"So…" he said slowly, "justice is a bag of jelly beans, then?" He spoke directly to the woman Marine, since she seemed the brightest of the bunch.
"What do you mean?" she asked, frowning as if perhaps she already knew.
"You dip into the bag, pick out the ones you like and leave the rest?"
Mark said "What the hell are you talking about?"
"You want justice for all the people who were attacked. That's fair enough, yes?" Tony mimed digging about in a packet for the right coloured jelly bean, throwing it up in the air and catching it in his mouth.
"You want justice for Jane because she was attacked. Right?" He had his audience hooked, as another jelly bean flipped into the air. "And for Glenn, yes?" Nobody breathed a word as he firkled in the imaginary bag and tossed up another imaginary bean.
"How abut justice for me? Brassington broke my clavicle while I was arresting him. He should pay for that, hmmm?" This time he made a great show of the jelly bean being delicious.
"So how about Mateo?" He sneered at the bean in the palm of his hand, and dropped it disdainfully back into its invisible bag.
For a moment there was dead silence. "Oh come on," Mark said, "It's not the same thing." The murmur couldn't make up its mind, but the female Marine went to Jane and put her hand on her shoulder.
"Yes, it is." It was Glenn Gallier who spoke, and his voice was firm. "I didn't mean to do it, but I did. That young man deserves his justice too." He looked at Tony. "Let me take my wife home, and see she's OK? I give you my word I'll come to NCIS and turn myself in this afternoon."
"That's good enough for me," the SFA said. "But you need to go back to the ER and –" the double doors bumped open, and a wheelchair nudged its way through, pushed by a middle-aged man of Filipino origin. Mateo Fuentes sat in it, dark hair sprouting from the top of a bandage round his head. He looked slowly round the room until his eyes focussed on Glenn. The Sergeant winced in anguished recognition, and began to stutter an apology.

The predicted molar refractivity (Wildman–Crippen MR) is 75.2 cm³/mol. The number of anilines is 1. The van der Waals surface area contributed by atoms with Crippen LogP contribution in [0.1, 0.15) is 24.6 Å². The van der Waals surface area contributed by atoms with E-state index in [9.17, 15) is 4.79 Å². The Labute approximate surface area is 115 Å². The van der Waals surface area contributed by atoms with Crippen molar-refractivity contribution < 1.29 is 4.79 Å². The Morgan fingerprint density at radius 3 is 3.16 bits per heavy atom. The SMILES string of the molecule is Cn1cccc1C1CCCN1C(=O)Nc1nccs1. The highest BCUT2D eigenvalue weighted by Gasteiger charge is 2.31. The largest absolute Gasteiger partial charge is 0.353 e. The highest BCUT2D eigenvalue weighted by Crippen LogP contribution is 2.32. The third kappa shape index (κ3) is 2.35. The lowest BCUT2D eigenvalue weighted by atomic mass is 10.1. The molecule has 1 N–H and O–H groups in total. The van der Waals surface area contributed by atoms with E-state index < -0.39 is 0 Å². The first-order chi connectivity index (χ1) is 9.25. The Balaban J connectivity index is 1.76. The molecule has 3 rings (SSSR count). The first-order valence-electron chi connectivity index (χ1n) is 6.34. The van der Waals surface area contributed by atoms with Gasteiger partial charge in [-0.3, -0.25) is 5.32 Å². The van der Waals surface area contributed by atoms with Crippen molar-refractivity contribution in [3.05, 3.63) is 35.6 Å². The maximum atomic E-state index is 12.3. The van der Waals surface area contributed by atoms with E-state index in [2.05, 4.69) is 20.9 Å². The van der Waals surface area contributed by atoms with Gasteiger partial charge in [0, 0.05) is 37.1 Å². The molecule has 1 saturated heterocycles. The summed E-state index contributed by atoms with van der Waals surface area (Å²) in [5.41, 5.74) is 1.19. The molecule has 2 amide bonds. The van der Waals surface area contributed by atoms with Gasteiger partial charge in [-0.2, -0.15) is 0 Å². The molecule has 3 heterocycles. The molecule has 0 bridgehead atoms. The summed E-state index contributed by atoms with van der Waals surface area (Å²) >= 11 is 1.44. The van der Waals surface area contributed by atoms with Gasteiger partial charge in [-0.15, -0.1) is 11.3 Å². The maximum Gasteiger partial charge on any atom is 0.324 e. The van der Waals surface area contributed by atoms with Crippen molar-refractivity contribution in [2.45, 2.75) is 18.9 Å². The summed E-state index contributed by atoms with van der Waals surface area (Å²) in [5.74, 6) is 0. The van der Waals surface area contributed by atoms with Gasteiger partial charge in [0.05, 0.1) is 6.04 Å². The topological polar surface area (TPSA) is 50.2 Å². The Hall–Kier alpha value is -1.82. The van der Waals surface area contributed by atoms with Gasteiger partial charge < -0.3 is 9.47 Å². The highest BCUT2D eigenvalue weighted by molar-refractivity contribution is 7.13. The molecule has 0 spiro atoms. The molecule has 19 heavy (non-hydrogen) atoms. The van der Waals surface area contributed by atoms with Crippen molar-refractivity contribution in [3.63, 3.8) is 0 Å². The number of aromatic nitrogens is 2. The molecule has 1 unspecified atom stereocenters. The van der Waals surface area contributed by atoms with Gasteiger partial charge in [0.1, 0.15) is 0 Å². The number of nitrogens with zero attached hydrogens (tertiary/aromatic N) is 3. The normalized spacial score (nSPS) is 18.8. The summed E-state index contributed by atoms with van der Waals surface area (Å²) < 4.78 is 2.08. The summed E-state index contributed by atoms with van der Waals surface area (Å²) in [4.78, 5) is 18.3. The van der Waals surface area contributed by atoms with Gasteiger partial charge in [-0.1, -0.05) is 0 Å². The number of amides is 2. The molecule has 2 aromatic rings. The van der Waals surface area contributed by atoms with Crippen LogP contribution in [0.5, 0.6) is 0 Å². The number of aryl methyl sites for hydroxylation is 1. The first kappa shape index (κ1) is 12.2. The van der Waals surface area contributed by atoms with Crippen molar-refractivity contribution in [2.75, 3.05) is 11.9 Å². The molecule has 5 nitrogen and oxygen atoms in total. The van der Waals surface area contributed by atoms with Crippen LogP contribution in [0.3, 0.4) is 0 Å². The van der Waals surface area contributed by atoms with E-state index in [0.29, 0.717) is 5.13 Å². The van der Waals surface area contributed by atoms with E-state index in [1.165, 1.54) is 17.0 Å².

"Please, Sergeant…" Mateo spoke as slowly as he had looked round; Glenn was afraid it was because of his injury, but the younger man was just determined not to mess up his English. "I came to say, that I understood, and if I were a fighter, I would have fought like you did. I do not wish to make… to press charges. I do not wish to make you suffer more." He looked at Tony, who simply nodded.
"But… what about you?"
"I will be fine," Mateo said, with a genuine smile. (Ziva winced internally; she'd heard that word before.) "I work in a hospital, what could be better?" He offered his hand, and Glenn took it hesitantly.
"You're a better man than I am, Mr. Fuentes. I'll report to my CO, and tell him what happened, he'll have something to say. I won't just let this go; you've taught me something today." He looked at Tony. "You too."
"Oh yes." He jerked a thumb at his friends. "Facing that lot down. Courage isn't always physical. And justice is more than jelly beans."
Tony felt suddenly whacked. "Ziva." She didn't answer at first, she was thinking about the Sergeant's words. She too had learned things about DiNozzo today… "Ziva!"
"I am sorry, Tony. I was wood gathering…"
"Wool, Ziva. Wool gathering."
"That does not make any sense. Why would you gather wool, not wood? No… do not answer. Do you wish to leave now?"
"Yeah… let's get out of here."
"We should, while you can still stand up."
"I'm fine. Hey, can we stop at the hospital shop on the way to the car?"
Ziva looked at him and began to giggle. "Ah… you want to buy some jelly beans."
AN: 3 am again… thanks for reading!